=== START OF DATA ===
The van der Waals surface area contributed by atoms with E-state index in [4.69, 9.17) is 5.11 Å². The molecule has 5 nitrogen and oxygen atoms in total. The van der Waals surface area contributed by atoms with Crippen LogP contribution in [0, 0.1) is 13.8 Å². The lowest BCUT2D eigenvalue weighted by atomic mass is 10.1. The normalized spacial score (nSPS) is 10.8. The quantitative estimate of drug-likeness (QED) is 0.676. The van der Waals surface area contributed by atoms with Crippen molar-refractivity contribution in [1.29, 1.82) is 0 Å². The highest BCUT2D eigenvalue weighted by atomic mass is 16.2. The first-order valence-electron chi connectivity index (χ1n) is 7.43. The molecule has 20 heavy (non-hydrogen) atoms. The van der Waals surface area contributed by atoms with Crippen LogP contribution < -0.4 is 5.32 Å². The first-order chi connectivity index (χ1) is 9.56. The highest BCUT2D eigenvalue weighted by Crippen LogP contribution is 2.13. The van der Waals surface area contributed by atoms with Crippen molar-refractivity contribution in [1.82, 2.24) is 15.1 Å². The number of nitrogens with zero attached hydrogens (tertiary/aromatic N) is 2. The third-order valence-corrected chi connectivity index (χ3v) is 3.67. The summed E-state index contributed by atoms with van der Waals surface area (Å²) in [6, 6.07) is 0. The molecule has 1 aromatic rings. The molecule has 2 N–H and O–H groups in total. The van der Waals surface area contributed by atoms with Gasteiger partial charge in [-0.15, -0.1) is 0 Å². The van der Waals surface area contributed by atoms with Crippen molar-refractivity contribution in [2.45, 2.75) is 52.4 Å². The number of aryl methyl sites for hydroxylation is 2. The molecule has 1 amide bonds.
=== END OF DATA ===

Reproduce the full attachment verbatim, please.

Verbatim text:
The van der Waals surface area contributed by atoms with E-state index in [4.69, 9.17) is 5.11 Å². The molecule has 5 nitrogen and oxygen atoms in total. The van der Waals surface area contributed by atoms with Crippen LogP contribution in [0, 0.1) is 13.8 Å². The lowest BCUT2D eigenvalue weighted by atomic mass is 10.1. The normalized spacial score (nSPS) is 10.8. The quantitative estimate of drug-likeness (QED) is 0.676. The van der Waals surface area contributed by atoms with Crippen molar-refractivity contribution in [1.29, 1.82) is 0 Å². The highest BCUT2D eigenvalue weighted by atomic mass is 16.2. The first-order valence-electron chi connectivity index (χ1n) is 7.43. The molecule has 20 heavy (non-hydrogen) atoms. The van der Waals surface area contributed by atoms with Crippen LogP contribution < -0.4 is 5.32 Å². The first-order chi connectivity index (χ1) is 9.56. The highest BCUT2D eigenvalue weighted by Crippen LogP contribution is 2.13. The van der Waals surface area contributed by atoms with Crippen molar-refractivity contribution in [1.82, 2.24) is 15.1 Å². The number of nitrogens with zero attached hydrogens (tertiary/aromatic N) is 2. The third-order valence-corrected chi connectivity index (χ3v) is 3.67. The summed E-state index contributed by atoms with van der Waals surface area (Å²) in [6, 6.07) is 0. The molecule has 1 aromatic rings. The molecule has 2 N–H and O–H groups in total. The van der Waals surface area contributed by atoms with Gasteiger partial charge in [-0.15, -0.1) is 0 Å². The van der Waals surface area contributed by atoms with Crippen molar-refractivity contribution in [2.45, 2.75) is 52.4 Å². The number of aryl methyl sites for hydroxylation is 2. The molecule has 1 amide bonds.